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Renault boss calls for more small cars and better charging in 'Letter to Europe'

Automotive chief wants EU citizens to recognise struggles facing industry and get industrial 'Champions League' reward system off the ground

Published: 19 Mar 2024

They say the art of letter writing is dead, but Renault boss Luca de Meo is defying that trend having penned an eighteen-page missive entitled ‘Letter to Europe’. It’s no love letter.

The Italian chief talks about the challenges facing the automotive industry in Europe, from the influx of Chinese imports, to the lack of sovereignty around raw materials. He warns a failure to implement a strategy to deal with them successfully will threaten European prosperity. Oh.

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In the document, the CEO cites six key areas – decarbonisation, digitalisation, regulation, upskilling and volatility in technologies and pricing - hitting the car industry simultaneously. Adding in the objective of getting to net zero by 2035, de Meo said "no other industry is facing an ambition on this scale".

The 'advocacy paper' (as he phrases it) looks at how other big economies – namely China and the US – are managing such big-ticket changes. He points to China's strategic planning that has given it a smart advantage. Coupled with government subsidies in automotive manufacturing, its cars can afford to be as much as €7,000 (£5,900) cheaper than European models.

Meanwhile, the US is incentivising its automotive industry. Europe? De Meo reckons (paraphrased, of course) Europe is just regulating the industry into oblivion. That the increasing number of regulations puts additional pressure on the sector, which employs 13 million people across the continent and accounts for eight per cent of European GDP.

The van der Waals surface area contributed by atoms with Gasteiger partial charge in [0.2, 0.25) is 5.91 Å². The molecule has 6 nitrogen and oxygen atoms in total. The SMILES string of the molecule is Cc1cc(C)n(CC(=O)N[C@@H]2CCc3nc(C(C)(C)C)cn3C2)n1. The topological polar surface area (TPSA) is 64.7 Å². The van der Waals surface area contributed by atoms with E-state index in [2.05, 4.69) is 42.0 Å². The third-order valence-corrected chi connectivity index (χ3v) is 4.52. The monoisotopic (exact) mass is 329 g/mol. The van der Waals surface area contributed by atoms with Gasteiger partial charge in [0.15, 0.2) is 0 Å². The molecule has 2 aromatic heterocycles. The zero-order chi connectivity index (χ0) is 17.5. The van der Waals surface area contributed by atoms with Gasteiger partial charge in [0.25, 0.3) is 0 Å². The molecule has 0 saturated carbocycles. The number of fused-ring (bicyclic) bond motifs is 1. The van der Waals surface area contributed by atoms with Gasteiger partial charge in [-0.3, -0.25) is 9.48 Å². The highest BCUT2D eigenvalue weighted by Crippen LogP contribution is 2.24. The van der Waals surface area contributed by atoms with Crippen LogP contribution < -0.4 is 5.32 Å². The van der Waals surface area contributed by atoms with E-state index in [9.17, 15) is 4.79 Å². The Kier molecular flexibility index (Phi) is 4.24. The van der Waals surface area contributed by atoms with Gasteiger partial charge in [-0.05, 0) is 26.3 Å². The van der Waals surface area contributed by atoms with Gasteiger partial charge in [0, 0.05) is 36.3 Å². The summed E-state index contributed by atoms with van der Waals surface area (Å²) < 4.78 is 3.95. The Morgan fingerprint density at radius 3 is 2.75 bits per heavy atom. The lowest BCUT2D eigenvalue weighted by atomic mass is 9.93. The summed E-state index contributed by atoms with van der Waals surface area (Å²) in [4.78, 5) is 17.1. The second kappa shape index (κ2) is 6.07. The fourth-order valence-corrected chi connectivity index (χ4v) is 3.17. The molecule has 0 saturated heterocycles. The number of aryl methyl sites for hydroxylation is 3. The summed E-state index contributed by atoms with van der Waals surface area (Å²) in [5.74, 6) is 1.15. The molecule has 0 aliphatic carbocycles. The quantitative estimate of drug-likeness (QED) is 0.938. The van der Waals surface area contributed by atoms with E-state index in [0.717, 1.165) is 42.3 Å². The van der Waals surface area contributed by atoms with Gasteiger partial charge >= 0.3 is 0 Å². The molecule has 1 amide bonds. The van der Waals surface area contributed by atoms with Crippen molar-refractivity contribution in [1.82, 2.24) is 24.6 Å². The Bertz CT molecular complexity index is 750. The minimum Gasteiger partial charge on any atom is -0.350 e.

However, de Meo warns against making an enemy of China. On the contrary, he said: “Europe is facing a complicated equation. It should be protecting its markets, but it is dependent on China for its supplies of lithium, nickel and cobalt, and on Taiwan for its semiconductors. It is also in Europe’s advantage to learn from Chinese manufacturers, who are a generation ahead in terms of the performance and costs of electric vehicles.

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"Relations with China will need to be managed. Completely closing the door to them would be the worst possible response," he added.

The head honcho lists the action points he’d like to see implemented by whomever gets voted into power after the EU elections in early June. The eight suggested measures include adopting technological and scientific neutrality – and enabling the introduction of synthetic fuels (e-fuels) - working with Europe’s top 200 largest cities to roll-out solutions at scale to make manufacturing more cost-effective, and introducing a reward chart – “a sort of industrial Champions League’ – to incentivise change.

He also identifies 10 projects Europe needs to catch up on, including the promotion of small European cars, development of EV charging infrastructure and V2G technologies, and pooling waste management, so Europe has a fighting chance of staying in the global game of greener mobility.

The ideas aren't wild – most are practical and make a lot of sense, even the one that talks about 'boosting the potential of hydrogen' (yep, that old chestnut) – but de Meo puts a price tag of €250 billion (£213 billion) on the commitment from the get-go. Whether voters are willing to stand by that kind of figure is yet to be seen. You can download and read the whole thing here. What do you reckon?

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